Focusing on the court-led mediation programmes in India and South Korea, the researchers have found that while the rationale behind adoption of mediation in India and in Korea varies, there exists a common need of enhancement and regularizing the status of mediation programs.
Yonghwan Choung, Associate Professor, Jindal Global Law School, O.P. Jindal Global University, Sonipat, Haryana, India.
Byungdo Park, Konkuk University, Seoul, South Korea.
Saloni Kumari, Academic Tutor & TRIP Fellow, Jindal Global Law School, O.P. Jindal Global University, Sonipat, Haryana, India.
Our societies are in a constant state of dispute. We need a mechanism of dispute resolution, which is less formal, fast, flexible, cheaper, voluntary, and devoid of lengthy procedures.
Mediation is one such method, which is operational in India as well as in Korea. Although the process of dispute resolution through mediation has existed since ages, it has not been able to gain the popularity that it needs. There are several issues responsible for the same and through this research we aim to identify all such problems and try to reach a desirable outcome.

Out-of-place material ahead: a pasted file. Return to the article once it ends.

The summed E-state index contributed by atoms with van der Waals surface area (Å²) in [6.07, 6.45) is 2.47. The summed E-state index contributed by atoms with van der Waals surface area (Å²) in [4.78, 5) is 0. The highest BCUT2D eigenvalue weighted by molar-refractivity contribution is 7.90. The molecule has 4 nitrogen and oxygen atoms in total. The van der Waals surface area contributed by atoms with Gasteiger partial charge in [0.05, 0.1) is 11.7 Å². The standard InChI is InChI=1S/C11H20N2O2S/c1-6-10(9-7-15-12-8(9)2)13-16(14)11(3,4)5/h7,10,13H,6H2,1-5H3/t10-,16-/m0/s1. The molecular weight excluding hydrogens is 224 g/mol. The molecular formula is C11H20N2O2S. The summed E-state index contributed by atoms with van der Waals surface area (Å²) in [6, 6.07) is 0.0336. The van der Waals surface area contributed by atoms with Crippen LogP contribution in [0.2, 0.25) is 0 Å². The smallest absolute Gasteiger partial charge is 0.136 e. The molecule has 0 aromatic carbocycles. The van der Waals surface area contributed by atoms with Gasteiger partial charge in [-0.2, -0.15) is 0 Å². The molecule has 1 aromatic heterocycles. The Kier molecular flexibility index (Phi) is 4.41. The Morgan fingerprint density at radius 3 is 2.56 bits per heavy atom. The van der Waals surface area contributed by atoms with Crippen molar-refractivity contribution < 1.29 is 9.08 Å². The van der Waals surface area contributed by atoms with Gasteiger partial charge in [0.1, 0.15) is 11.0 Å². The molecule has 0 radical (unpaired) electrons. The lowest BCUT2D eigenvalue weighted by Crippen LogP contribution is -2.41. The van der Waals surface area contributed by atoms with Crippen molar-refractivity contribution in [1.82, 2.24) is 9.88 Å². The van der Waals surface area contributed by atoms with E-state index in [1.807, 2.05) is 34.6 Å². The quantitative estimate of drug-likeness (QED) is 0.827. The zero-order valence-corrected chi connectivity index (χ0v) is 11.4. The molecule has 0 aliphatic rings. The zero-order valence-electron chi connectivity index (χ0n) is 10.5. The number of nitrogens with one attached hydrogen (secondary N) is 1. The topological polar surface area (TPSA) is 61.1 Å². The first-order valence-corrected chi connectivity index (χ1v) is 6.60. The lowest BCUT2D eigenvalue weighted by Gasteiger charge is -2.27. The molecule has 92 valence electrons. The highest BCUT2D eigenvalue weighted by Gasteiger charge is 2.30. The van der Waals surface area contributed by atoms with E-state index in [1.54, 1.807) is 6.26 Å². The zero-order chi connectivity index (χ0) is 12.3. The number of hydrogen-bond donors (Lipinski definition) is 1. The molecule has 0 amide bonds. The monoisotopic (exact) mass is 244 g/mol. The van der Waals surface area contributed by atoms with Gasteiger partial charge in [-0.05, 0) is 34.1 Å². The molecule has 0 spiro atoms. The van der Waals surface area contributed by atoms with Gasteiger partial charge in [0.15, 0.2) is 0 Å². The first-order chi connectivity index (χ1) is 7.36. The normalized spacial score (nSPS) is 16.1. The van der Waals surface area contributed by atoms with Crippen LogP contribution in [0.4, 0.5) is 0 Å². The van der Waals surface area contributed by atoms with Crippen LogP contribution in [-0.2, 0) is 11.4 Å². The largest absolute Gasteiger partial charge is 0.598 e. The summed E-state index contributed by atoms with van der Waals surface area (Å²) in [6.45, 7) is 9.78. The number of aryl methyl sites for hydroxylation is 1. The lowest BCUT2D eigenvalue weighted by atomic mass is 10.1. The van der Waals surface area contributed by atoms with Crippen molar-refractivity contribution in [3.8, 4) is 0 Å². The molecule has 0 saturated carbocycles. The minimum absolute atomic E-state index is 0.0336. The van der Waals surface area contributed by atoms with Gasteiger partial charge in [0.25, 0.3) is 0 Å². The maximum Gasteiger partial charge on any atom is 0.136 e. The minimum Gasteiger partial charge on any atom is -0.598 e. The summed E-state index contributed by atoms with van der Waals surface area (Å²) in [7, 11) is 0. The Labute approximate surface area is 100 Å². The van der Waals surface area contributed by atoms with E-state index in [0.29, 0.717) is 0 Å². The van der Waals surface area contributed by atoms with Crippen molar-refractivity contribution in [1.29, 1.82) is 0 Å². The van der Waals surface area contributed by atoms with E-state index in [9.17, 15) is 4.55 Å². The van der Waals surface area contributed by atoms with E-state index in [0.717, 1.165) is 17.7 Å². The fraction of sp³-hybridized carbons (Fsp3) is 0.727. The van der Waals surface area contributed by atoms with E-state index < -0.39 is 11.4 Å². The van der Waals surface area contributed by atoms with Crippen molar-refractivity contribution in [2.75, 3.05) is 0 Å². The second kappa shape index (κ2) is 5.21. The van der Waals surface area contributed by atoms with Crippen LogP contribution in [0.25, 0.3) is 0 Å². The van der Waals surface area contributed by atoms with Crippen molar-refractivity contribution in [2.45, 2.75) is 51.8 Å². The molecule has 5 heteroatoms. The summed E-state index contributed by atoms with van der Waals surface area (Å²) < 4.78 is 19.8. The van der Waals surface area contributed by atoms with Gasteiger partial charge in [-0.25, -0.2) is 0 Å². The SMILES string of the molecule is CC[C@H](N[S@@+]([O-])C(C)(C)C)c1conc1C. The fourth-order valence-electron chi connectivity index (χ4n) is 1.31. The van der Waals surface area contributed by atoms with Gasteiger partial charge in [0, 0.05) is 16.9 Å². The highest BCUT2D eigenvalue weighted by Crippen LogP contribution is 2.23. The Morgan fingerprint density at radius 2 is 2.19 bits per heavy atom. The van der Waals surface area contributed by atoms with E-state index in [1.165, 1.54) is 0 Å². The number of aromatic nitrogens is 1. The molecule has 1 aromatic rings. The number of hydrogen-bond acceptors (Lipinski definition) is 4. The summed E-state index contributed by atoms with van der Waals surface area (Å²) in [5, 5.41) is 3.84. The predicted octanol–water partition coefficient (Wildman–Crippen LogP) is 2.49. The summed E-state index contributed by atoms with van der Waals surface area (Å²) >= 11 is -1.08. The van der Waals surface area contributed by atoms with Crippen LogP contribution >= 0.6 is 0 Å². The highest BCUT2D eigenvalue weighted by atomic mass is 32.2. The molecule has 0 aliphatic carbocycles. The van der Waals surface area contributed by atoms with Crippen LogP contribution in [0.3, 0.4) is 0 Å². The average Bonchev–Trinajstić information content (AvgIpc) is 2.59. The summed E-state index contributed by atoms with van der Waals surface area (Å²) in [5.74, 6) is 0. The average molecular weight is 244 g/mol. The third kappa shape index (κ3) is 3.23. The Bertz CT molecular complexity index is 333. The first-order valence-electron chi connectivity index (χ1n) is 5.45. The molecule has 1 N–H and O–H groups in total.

The purpose and objective of the research is to draw a comparative analysis of contemporary mediation programs in India and Korea. The focus is upon the working techniques of court connected/court-led mediation. The comparative approach of India and Korea would help in understanding the basic concept of mediation, functioning in both the jurisdiction.
In the midst of the pandemic, when countries were under lockdown, the researchers managed to use an empirical method of data collection by conducting interviews with several experts/professionals (mostly working mediators in India and Korea). The authors found that, although the rationale behind adoption of mediation in India and in Korea varies, there exists a common need of enhancement and regularizing the status of mediation programs.
Both the countries lack mediation culture and awareness among the lawyers, judges and the parties. We found, Indian mediation program is similar to the US mediation program. Both have similar ways of appointment of mediators and enforcement of settlement agreements. Whilst, the mediation program in Korea is a hybrid/ combination of both India and US, with its distinct features.
Published in: Ilkam Law Review
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